My previous article regarding dreams and how they’ve influenced my life started the same way I’d like to start this one: It has been an age-old debate as to what exactly dreams are.
Many questions have arisen on the topic, and dreams are filled with so much speculative history that it has become a concept of wondrous intrigue. Throughout documented time, dreams have been revered, feared, judged, and interpreted. Entire careers have been created for the purpose of understanding dreams, and entire lives have been spent driven toward answering the question: what are dreams and how can they help us?
This article is not meant to answer these questions specifically, but to shed light on one aspect of our dreamscape which I have personally studied in depth: our dream sanctuary.
I’ve spoken to a lot of people about their dreams from an analytical perspective. Every single person I’ve talked to rarely experiences recurring settings in dreams, but there’s always one dream, and it’s always one aspect of each person’s dream which is consistent: the feeling masked behind the setting.
Sure, the specific setting may change in each recurrence of the dream, but the person dreaming always knows it’s the same place.
One of my close friends’ “Sanctuary” is in the depths of a forest alongside a beach.
Each time she dreams of this place there is something highly relevant to a stressful part of her life, something which she needs to think through that ultimately helps her through whatever hardship she is facing. My sanctuary is a palace with hundreds of rooms and off chutes – skyways to separate buildings, and a racetrack for a driveway.
After a lot of thought and research into this topic, I’ve come to the conclusion that dream sanctuary is a representation of our subconscious mind. The best example I have out of all of the sanctuaries I’ve discovered is my own, the palace.
Within this palace, there are many locked doors, many things which my subconscious knows my waking mind is not prepared to accept or face.
Also, there are many levels, many buildings, and the external influences which can alter the layout of this palace. It is so vast that I could never imagine exploring all of it, even if I was dreaming all of every day, but every room and hallway seems to hold significance.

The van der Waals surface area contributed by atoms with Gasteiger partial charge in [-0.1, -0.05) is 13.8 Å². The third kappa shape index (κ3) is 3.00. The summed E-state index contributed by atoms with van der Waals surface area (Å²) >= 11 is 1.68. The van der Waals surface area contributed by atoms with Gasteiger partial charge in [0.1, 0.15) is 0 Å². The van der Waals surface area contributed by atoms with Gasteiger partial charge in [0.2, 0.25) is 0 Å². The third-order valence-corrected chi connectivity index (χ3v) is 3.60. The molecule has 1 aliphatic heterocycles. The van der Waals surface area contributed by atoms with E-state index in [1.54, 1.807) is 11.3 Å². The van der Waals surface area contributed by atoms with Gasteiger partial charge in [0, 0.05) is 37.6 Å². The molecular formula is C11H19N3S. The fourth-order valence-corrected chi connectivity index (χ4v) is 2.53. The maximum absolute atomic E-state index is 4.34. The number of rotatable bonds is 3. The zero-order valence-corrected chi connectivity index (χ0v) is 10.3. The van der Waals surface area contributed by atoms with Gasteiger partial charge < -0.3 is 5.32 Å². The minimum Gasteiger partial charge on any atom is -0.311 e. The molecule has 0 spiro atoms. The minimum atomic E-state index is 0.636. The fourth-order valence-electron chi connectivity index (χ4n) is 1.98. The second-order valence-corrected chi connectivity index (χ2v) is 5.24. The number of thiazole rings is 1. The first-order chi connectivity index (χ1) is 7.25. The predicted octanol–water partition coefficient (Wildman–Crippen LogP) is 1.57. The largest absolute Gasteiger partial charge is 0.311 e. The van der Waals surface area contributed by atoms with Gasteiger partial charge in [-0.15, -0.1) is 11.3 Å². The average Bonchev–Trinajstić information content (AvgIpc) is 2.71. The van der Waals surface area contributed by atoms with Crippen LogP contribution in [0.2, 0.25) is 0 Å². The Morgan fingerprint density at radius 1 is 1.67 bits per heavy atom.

I’m 26 years old and have only dreamed with myself in this setting on 4 occasions, but each time was a significant part in my life, and each time, reflecting upon the dream helped me to get through a particularly hard time.
Aside from the feeling of familiarity and significance, these dreams can be recognized by how vivid they are, and how well we remember them the next day. That is because our subconscious construct represented in a dream state is just that, a viewport into our own minds, and at a time that our minds “want” our conscious selves to remember.
I do believe that about 80% of our dreams are significant and that dreams are entirely based in the subconscious realm, sometimes even to the extent of bringing the astral realm into our perspective.
Great caution must be used in interpreting dreams, though
Our logical minds have a tendency of seeing what we think we want to see and creating justifications to believe what we think we want to believe – as such, our own analysis of our dreams may very well be completely wrong and should not be acted on, only speculated about.
I have warned many people of the issues which acting on personal analysis could create, and absolutely do NOT want any of my readers thinking they’re qualified to act on what they interpret their dreams to mean.
Only use them and what they show you for speculative figuring and leave any conclusions you reach as a part of your overall view on reality, but not a driving factor.
- The Socratic Method and How to Use It to Win Any Argument - June 11, 2017
- Mandela Effect: Why Do Groups of People Misremember the Same Things? - October 14, 2016
- How to See Your Own Aura with This Simple Technique - August 4, 2016
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